With that, I was excited from the moment I learned Young was finally going to release the Massey Hall recordings. A bootleg recording distributed years before the official release yielded an essential evening, a live recording of groundbreaking proportions. These were the first performances of songs loved and adored by millions of people -- from 'Old Man' to 'The Needle and the Damage Done' to the very first versions of 'Heart of Gold,' born out of the piano song 'A Man Needs A Maid.'
Appropriately, the set starts with 'On the Way Home,' Young's voice sailing over polite applause. Congratulations are in order for Neil, who reportedly put years... and years... and even more years into perfecting the audio quality for his much delayed Archives Series. The hard work shines as his idiosyncratic style of hammer-on guitar playing has full clarity, coupled with a soaring vocal that is too often muddied in other live Young recordings.
'Old Man,' a then-new song that Young wrote about an older gentleman living on the ranch he purchased in California, is the most definitive version I've ever heard, and I have been party to many playings. It's so good that it is shocking; the stark contrast of the dead silent Massey Hall against Young calmly belting this song out -- restrained yet vocal full of emotion.
After a couple of new songs, an obvious crowd favorite 'Helpless' is played, a surreal song about Young's hometown Omemee. Switching seamlessly from guitar to piano, Neil returns to the uncharted with 'A Man Needs A Maid,' a heavyweight song by any standards, but the highlight here is one of the very first rough drafts of 'Heart of Gold," which is tagged onto the end.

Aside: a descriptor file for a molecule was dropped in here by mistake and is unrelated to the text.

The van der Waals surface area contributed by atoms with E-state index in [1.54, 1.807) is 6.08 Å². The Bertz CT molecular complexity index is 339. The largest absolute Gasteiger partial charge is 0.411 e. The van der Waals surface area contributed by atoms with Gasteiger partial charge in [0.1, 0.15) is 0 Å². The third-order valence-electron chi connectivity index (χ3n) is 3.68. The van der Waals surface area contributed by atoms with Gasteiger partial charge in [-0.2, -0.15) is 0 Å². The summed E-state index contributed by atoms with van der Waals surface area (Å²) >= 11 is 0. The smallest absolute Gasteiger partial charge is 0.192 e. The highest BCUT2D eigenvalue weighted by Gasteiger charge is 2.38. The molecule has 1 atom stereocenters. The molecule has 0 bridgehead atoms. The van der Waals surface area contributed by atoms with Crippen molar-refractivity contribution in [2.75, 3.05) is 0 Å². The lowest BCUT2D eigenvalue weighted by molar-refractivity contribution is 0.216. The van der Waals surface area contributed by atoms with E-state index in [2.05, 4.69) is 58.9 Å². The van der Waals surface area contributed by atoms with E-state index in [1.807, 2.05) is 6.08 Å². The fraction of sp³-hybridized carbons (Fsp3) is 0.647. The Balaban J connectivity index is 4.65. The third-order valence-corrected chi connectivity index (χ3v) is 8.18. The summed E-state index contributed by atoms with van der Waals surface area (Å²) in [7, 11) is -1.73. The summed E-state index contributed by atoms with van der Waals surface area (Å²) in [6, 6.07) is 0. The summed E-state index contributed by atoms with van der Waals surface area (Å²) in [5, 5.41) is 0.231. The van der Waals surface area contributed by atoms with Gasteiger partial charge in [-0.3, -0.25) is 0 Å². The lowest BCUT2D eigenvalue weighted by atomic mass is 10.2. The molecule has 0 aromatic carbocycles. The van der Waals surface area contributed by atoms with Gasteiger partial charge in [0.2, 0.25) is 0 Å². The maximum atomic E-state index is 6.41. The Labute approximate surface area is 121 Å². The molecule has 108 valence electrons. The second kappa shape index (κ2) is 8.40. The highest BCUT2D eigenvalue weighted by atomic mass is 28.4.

The usually long-winded 'Cowgirl in the Sand' is turned into a tight four-minute version for this solo performance, and is followed by the often covered 'Don't Let it Bring You Down.' Both showcase Young's ability to shorten songs to suit the performance, particularly on 'Cowgirl,' whose winding and incredible improvised electric guitar passages over Crazy Horse's beat make the song -- but Young does it fine justice just by himself.
'Bad Fog of Loneliness' is a song that Young wrote to perform on the Johnny Cash show, but as he explains before playing the tune, his appearance was rescheduled and he thought the song was too old to play. Ironically, the song Young did end up playing on Cash's show, 'The Needle and the Damage Done,' follows. The haunting song about heroin addiction gets an enthusiastic response and caused me to think, "I wonder how many of these people at Massey Hall thought this little ditty would be so famous?"
The crowd at Massey Hall remains largely silent during songs until Young encourages them to clap along during 'Dance Dance Dance,' a song Neil chose to do nothing with beyond live performances but would later become a Linda Ronstadt hit after being reworked. After leaving the stage briefly, he returns for a one song encore, playing 'I Am A Child,' a song recorded with the Buffalo Springfield.
A DVD version of Live at Massey Hall 1971 was also released. It, like the regular CD version, is a must-own document of music history. Some songs lacked video footage, but director Bernard Shakey saves the day with seamless film work that feels much more like an experimental art project rather than a standard concert film.
Most everybody I have encountered likes something about Neil Young, whether it be his adventures with Crazy Horse, his dips into country or syth-laden '80's fare or blues; perhaps the out-of-tune ditch trilogy or industrial '90's rock. Live at Massey Hall 1971 is something different from all of those experiments but the performance effectively ties together all of Neil's differing styles and interests: deep down, Neil Young has to go out and do the show by himself.